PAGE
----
Maybe I’m missing something but I don’t see the sense of surrendering a green card planning to reapply for one later. The re-entry permit makes more sense to me. It’s more flexible, it’s cheaper, you’re not subject to arbitrarily changing timelines, and you don’t have to go through the hassle of new petitions, affidavits of support etc. You can come back as you wish but don’t risk losing the green card for an extended absence as long as it is under 2 years and as pointed out above, a renewal is possible.
OP this would be best ^
 
#8
Have you applied for US citizenship? How long have you had your employment-based green card?

Technically the term is dual citizenship.
Thanks for clarifying the term. I haven't applied for US citizenship because I'm awaiting for approval on the Austrian side that I'm allowed to have dual citizenship. If I get US citizenship w/o prior approval, I would lose my Austrian which I don't want. Currently, I'm waiting for this approval on the Austrian side but if it doesn't work then a re-entry permit is probably the next step. But it's been taking a long time on the Austrian side and the re-entry permit could take awhile to get approved (from what I read) and in the meantime traveling back to Austria to help with family affairs has been difficult as we have a young child. So a friend suggested looking into giving up my current employment-based green card, going to Austria and taking care of family as needed and then re-applying for a green card through marriage when we're ready to come back to the US for good.

From the advice above, this idea opens up it's own can of worms that could be much more complicated than a re-entry permit.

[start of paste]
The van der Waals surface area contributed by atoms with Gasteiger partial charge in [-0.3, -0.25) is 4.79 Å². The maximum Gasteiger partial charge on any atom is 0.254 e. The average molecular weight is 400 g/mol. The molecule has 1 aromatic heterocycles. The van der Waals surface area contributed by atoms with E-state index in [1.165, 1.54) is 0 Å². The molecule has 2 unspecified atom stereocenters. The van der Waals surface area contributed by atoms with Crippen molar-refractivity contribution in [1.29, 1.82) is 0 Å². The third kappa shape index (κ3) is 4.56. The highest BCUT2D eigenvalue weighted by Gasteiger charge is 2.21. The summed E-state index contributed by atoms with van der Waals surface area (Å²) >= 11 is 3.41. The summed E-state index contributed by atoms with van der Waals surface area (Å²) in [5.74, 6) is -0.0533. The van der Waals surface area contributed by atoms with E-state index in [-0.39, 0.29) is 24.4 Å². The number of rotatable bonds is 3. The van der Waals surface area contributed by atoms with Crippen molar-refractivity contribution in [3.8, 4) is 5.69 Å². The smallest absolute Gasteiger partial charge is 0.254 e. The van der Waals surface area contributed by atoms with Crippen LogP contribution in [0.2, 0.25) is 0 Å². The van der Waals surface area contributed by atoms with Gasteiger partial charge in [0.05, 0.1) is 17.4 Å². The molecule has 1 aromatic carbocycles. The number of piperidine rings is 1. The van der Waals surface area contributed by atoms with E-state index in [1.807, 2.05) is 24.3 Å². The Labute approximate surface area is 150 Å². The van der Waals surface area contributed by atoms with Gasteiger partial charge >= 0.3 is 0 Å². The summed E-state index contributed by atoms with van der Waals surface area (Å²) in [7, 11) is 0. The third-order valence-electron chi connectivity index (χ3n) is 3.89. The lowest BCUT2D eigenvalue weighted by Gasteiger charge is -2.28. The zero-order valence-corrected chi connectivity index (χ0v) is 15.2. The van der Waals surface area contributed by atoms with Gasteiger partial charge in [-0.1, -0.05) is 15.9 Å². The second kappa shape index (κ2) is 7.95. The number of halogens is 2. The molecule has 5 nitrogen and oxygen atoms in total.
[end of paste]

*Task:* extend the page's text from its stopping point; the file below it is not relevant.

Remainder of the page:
I've had my employment-based green card for 4 years, I've lived in the US for 14 year and it took me 10+ years to get it so I really don't want to give it up if I don't have to.
 

SusieQQQ

Well-Known Member
#9
Thanks for clarifying the term. I haven't applied for US citizenship because I'm awaiting for approval on the Austrian side that I'm allowed to have dual citizenship. If I get US citizenship w/o prior approval, I would lose my Austrian which I don't want. Currently, I'm waiting for this approval on the Austrian side but if it doesn't work then a re-entry permit is probably the next step. But it's been taking a long time on the Austrian side and the re-entry permit could take awhile to get approved (from what I read) and in the meantime traveling back to Austria to help with family affairs has been difficult as we have a young child. So a friend suggested looking into giving up my current employment-based green card, going to Austria and taking care of family as needed and then re-applying for a green card through marriage when we're ready to come back to the US for good.

From the advice above, this idea opens up it's own can of worms that could be much more complicated than a re-entry permit.

I've had my employment-based green card for 4 years, I've lived in the US for 14 year and it took me 10+ years to get it so I really don't want to give it up if I don't have to.
If your husband would move with you then the new spouse visa route becomes even more complicated as he’d need to show intent to re-establish domicile & what US source of earnings he’d use to sponsor you. Depending on your circumstances this might be easy enough, but it might not be.